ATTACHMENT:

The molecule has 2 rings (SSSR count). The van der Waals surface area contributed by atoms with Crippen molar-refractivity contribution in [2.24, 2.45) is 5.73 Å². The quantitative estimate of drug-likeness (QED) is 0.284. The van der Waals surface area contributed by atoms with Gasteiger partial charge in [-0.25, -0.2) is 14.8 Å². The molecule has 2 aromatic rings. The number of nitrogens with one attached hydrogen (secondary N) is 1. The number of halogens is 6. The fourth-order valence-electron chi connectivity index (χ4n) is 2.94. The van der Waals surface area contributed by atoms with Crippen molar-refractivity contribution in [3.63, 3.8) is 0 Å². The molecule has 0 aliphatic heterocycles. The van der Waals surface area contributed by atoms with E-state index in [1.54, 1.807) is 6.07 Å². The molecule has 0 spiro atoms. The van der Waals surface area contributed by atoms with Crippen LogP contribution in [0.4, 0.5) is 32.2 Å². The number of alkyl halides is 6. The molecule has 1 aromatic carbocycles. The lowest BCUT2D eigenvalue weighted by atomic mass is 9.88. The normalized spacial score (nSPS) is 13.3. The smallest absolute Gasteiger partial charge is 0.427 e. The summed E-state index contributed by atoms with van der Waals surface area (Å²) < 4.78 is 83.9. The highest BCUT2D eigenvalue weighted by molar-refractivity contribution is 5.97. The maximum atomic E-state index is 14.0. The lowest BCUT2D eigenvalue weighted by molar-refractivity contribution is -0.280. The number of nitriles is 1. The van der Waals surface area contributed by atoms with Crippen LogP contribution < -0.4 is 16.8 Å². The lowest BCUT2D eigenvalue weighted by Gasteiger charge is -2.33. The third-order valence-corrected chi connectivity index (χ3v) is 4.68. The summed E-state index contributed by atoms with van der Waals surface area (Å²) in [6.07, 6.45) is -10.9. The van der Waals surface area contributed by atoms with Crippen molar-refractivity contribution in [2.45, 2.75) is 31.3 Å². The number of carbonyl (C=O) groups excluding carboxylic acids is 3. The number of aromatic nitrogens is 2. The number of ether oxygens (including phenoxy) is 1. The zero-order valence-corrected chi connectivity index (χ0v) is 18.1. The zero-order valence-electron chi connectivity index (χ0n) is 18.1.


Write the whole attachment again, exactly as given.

The molecule has 2 rings (SSSR count). The van der Waals surface area contributed by atoms with Crippen molar-refractivity contribution in [2.24, 2.45) is 5.73 Å². The quantitative estimate of drug-likeness (QED) is 0.284. The van der Waals surface area contributed by atoms with Gasteiger partial charge in [-0.25, -0.2) is 14.8 Å². The molecule has 2 aromatic rings. The number of nitrogens with one attached hydrogen (secondary N) is 1. The number of halogens is 6. The fourth-order valence-electron chi connectivity index (χ4n) is 2.94. The van der Waals surface area contributed by atoms with Crippen molar-refractivity contribution in [3.63, 3.8) is 0 Å². The molecule has 0 aliphatic heterocycles. The van der Waals surface area contributed by atoms with E-state index in [1.54, 1.807) is 6.07 Å². The molecule has 0 spiro atoms. The van der Waals surface area contributed by atoms with Crippen LogP contribution in [0.4, 0.5) is 32.2 Å². The number of alkyl halides is 6. The molecule has 1 aromatic carbocycles. The lowest BCUT2D eigenvalue weighted by atomic mass is 9.88. The normalized spacial score (nSPS) is 13.3. The smallest absolute Gasteiger partial charge is 0.427 e. The summed E-state index contributed by atoms with van der Waals surface area (Å²) < 4.78 is 83.9. The highest BCUT2D eigenvalue weighted by molar-refractivity contribution is 5.97. The maximum atomic E-state index is 14.0. The lowest BCUT2D eigenvalue weighted by molar-refractivity contribution is -0.280. The number of nitriles is 1. The van der Waals surface area contributed by atoms with Crippen LogP contribution < -0.4 is 16.8 Å². The lowest BCUT2D eigenvalue weighted by Gasteiger charge is -2.33. The third-order valence-corrected chi connectivity index (χ3v) is 4.68. The summed E-state index contributed by atoms with van der Waals surface area (Å²) in [6.07, 6.45) is -10.9. The van der Waals surface area contributed by atoms with Crippen molar-refractivity contribution in [2.45, 2.75) is 31.3 Å². The number of carbonyl (C=O) groups excluding carboxylic acids is 3. The number of aromatic nitrogens is 2. The number of ether oxygens (including phenoxy) is 1. The zero-order valence-corrected chi connectivity index (χ0v) is 18.1. The zero-order valence-electron chi connectivity index (χ0n) is 18.1.